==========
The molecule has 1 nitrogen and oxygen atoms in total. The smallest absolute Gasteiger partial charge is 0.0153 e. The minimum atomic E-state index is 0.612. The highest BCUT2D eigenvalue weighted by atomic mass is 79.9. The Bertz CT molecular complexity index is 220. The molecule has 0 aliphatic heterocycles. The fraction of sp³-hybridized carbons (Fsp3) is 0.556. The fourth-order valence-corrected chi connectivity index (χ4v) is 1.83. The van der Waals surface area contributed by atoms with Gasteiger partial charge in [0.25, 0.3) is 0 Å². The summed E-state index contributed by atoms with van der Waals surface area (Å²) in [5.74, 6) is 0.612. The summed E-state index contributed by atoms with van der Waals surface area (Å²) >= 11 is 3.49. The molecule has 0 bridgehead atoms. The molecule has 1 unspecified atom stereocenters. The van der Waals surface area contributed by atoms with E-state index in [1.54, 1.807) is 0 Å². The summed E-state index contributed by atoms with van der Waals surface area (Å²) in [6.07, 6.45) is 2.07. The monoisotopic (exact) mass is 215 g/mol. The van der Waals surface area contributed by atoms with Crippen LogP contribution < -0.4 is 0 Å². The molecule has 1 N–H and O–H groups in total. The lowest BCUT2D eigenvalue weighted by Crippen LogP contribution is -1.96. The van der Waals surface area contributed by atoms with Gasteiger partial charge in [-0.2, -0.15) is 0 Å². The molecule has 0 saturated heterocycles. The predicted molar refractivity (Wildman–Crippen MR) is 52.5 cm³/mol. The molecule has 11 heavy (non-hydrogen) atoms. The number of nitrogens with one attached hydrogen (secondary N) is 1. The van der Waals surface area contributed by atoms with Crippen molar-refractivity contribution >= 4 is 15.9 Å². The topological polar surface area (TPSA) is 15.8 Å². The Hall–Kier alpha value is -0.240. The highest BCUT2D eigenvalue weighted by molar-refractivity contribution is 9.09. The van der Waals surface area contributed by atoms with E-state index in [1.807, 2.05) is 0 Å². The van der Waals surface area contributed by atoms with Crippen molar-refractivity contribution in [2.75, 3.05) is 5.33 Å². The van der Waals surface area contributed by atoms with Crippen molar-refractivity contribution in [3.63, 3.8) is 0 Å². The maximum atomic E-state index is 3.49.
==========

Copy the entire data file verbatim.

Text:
The molecule has 1 nitrogen and oxygen atoms in total. The smallest absolute Gasteiger partial charge is 0.0153 e. The minimum atomic E-state index is 0.612. The highest BCUT2D eigenvalue weighted by atomic mass is 79.9. The Bertz CT molecular complexity index is 220. The molecule has 0 aliphatic heterocycles. The fraction of sp³-hybridized carbons (Fsp3) is 0.556. The fourth-order valence-corrected chi connectivity index (χ4v) is 1.83. The van der Waals surface area contributed by atoms with Gasteiger partial charge in [0.25, 0.3) is 0 Å². The summed E-state index contributed by atoms with van der Waals surface area (Å²) in [5.74, 6) is 0.612. The summed E-state index contributed by atoms with van der Waals surface area (Å²) >= 11 is 3.49. The molecule has 0 bridgehead atoms. The molecule has 1 unspecified atom stereocenters. The van der Waals surface area contributed by atoms with E-state index in [1.54, 1.807) is 0 Å². The summed E-state index contributed by atoms with van der Waals surface area (Å²) in [6.07, 6.45) is 2.07. The monoisotopic (exact) mass is 215 g/mol. The van der Waals surface area contributed by atoms with Crippen LogP contribution < -0.4 is 0 Å². The molecule has 1 N–H and O–H groups in total. The lowest BCUT2D eigenvalue weighted by Crippen LogP contribution is -1.96. The van der Waals surface area contributed by atoms with Gasteiger partial charge in [-0.2, -0.15) is 0 Å². The molecule has 0 saturated heterocycles. The predicted molar refractivity (Wildman–Crippen MR) is 52.5 cm³/mol. The molecule has 11 heavy (non-hydrogen) atoms. The number of nitrogens with one attached hydrogen (secondary N) is 1. The van der Waals surface area contributed by atoms with Crippen molar-refractivity contribution >= 4 is 15.9 Å². The topological polar surface area (TPSA) is 15.8 Å². The Hall–Kier alpha value is -0.240. The highest BCUT2D eigenvalue weighted by molar-refractivity contribution is 9.09. The van der Waals surface area contributed by atoms with E-state index in [1.807, 2.05) is 0 Å². The van der Waals surface area contributed by atoms with Crippen molar-refractivity contribution in [2.75, 3.05) is 5.33 Å². The van der Waals surface area contributed by atoms with Crippen molar-refractivity contribution in [3.63, 3.8) is 0 Å². The maximum atomic E-state index is 3.49.